TRANSNET’S performance on iron ore exports was slammed on Wednesday by African Rainbow Mining Ferrous Division CEO, Andre Joubert who, in a presentation to the Joburg Indaba conference, spelt out the industry cost of the failing freight and logistics firm.
Joubert prefaced his comments with a number of caveats. He pointed out that Transnet Freight Rail (TFR), a division of Transnet, was now under a new management which was “much more transparent and engaging than we have experienced before”.
He added the views he was about to give “… had not been endorsed by my board or any shareholders”.
Then he got stuck in saying his objective was “… to stimulate the process whereby producers in South Africa and Transnet can work together to enable us as South Africans to stay competitive in this market in a situation where logistics comprise almost 40% of our current total cost of sales”.
Joubert pointed out the South African iron ore industry earned $6.1bn in revenue from the seaborne iron ore trade last year, but long-stated growth aspirations were not being met.
“Transnet wants to grow exports from 60 million tons a year (Mt/y) to 67Mt/year but we are not yet achieving the 60Mt/year target. The next horizon for Transnet is to move to 76 Mt but this aspiration has been on the cards for a very long time.
“Transnet has a pretty poor track record on executing these big type of projects; it usually runs over time and over budget and that results in it not reaching its required investment thresholds and then it gets delayed.”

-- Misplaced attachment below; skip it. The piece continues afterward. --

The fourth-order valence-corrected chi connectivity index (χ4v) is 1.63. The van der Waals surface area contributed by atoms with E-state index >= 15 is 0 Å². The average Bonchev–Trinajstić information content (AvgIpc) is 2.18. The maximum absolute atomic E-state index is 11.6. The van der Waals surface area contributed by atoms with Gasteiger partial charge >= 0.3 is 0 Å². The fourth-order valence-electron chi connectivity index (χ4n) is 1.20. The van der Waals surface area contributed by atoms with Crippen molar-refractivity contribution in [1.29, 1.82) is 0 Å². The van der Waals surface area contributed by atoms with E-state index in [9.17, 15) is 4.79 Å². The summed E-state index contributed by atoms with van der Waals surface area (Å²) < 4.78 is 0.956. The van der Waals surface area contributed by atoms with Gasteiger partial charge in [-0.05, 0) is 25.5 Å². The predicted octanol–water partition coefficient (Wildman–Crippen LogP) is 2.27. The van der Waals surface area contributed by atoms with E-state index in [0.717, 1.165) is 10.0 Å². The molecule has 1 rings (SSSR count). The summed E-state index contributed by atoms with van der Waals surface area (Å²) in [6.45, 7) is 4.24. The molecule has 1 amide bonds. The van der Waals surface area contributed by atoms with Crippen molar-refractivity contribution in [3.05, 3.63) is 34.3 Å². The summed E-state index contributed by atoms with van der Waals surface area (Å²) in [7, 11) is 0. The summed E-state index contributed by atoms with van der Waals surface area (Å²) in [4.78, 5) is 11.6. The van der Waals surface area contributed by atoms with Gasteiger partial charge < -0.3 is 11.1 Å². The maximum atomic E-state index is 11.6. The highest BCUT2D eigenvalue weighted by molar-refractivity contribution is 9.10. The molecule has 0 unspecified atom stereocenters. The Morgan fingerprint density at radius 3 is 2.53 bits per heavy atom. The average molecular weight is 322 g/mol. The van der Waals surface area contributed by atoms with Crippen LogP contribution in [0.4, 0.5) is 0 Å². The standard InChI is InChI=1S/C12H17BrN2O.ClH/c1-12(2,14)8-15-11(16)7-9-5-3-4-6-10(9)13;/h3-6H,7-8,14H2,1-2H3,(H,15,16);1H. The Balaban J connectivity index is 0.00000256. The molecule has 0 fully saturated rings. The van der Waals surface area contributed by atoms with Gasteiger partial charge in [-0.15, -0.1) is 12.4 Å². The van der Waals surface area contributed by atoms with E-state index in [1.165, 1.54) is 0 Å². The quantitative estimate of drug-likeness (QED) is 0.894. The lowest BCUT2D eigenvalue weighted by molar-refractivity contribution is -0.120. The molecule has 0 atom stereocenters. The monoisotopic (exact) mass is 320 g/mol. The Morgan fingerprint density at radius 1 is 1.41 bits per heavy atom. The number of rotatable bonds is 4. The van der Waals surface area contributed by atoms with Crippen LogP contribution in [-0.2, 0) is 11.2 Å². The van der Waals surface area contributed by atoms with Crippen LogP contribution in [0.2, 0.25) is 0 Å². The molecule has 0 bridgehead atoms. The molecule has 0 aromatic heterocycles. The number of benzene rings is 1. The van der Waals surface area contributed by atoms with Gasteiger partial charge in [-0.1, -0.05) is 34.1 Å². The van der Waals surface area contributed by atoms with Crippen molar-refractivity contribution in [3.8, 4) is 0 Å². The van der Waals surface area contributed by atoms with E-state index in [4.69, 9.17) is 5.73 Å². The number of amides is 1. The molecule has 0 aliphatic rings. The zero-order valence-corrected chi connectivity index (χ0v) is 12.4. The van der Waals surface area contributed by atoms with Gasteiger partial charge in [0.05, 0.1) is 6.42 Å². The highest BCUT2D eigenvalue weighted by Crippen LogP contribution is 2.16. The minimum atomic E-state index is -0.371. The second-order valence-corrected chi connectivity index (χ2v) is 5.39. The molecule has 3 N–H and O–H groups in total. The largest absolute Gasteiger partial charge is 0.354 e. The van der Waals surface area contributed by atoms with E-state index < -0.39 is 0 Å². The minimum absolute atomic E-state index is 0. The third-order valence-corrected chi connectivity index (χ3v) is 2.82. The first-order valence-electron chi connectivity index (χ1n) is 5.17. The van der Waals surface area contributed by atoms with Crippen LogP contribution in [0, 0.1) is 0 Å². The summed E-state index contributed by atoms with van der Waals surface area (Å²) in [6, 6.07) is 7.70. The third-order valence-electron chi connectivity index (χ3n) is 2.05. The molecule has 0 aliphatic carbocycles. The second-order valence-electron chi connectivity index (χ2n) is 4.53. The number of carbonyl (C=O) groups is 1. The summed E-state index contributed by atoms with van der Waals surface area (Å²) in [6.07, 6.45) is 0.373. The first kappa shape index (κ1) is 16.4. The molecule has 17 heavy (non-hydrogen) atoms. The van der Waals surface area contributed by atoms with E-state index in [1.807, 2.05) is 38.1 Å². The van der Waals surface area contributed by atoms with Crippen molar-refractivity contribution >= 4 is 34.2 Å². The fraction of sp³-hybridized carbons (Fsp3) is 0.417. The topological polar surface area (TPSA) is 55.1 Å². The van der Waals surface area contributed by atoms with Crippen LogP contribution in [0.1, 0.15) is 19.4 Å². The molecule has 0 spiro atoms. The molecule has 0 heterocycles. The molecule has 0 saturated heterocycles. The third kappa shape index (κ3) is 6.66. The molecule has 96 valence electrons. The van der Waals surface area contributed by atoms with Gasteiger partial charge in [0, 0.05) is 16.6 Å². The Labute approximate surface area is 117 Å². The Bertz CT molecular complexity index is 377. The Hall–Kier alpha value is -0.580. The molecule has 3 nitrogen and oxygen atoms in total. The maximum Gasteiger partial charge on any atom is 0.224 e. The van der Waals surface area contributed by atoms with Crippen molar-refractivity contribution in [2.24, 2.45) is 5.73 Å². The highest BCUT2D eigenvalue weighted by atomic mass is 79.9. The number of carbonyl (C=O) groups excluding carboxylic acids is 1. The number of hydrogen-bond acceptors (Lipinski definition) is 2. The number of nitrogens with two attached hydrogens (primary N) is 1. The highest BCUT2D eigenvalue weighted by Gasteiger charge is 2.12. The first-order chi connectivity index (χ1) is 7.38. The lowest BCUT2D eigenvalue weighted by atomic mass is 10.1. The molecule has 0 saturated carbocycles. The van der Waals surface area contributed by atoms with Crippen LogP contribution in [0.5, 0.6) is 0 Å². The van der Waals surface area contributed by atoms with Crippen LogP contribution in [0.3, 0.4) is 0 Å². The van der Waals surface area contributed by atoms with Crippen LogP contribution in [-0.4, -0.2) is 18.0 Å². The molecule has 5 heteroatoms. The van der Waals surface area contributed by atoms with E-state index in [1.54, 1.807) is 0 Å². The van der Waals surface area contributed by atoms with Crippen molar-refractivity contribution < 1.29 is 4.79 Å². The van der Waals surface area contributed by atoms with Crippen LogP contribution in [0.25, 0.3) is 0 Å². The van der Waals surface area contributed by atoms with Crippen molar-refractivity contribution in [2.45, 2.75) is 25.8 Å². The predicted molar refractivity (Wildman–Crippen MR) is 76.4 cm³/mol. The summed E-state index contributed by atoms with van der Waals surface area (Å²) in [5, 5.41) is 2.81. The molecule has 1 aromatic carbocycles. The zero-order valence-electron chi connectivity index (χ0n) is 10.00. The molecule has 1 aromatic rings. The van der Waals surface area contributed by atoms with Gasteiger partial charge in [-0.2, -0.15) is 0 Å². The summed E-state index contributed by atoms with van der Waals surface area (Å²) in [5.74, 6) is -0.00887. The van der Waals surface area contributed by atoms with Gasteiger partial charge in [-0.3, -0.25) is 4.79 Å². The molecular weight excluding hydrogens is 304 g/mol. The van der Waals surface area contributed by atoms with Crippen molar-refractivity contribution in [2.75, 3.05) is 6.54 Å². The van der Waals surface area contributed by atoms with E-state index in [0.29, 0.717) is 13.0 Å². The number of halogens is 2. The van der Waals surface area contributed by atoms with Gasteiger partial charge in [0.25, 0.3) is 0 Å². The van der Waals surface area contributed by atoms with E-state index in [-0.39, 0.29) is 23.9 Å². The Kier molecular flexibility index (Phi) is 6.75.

Joubert said over the past three years against an annual capacity of 60Mt/y Transnet had managed to rail just over 58Mt/y”.
He added the port facilities in Saldanha Bay had also struggled meaning exports had to be handled through multi-terminal ports as well as the bulk terminal “which adds huge costs to us as producers in terms of demurrage and inefficiencies”.
“South Africa loses roughly some R5bn of revenue annually just because of that and Transnet loses a huge amount of revenue because they are not getting the tariffs they should be getting.”
Keep on trucking
Turning to manganese, Joubert said Transnet had grown exports over the past six years from 13Mt to 21Mt, but commented: “The sad part is that only 16Mt of the 21Mt was transported by rail.
“Some five million tonnes were transported by road which equates to the staggering number of 142,000 trucks per year – almost 400 trucks per day. Just imagine the risk that this puts on our roads and the damage it does to the roads.”
Joubert said the answer lay in formulating a true public sector partnership with Transnet which would work together on an integrated business model.
A key component would be “take or pay” agreements with exporters to justify the amounts of capital that would have to be invested. He added that exporters should go for “long term contracting business” as a commitment to the capital investments made.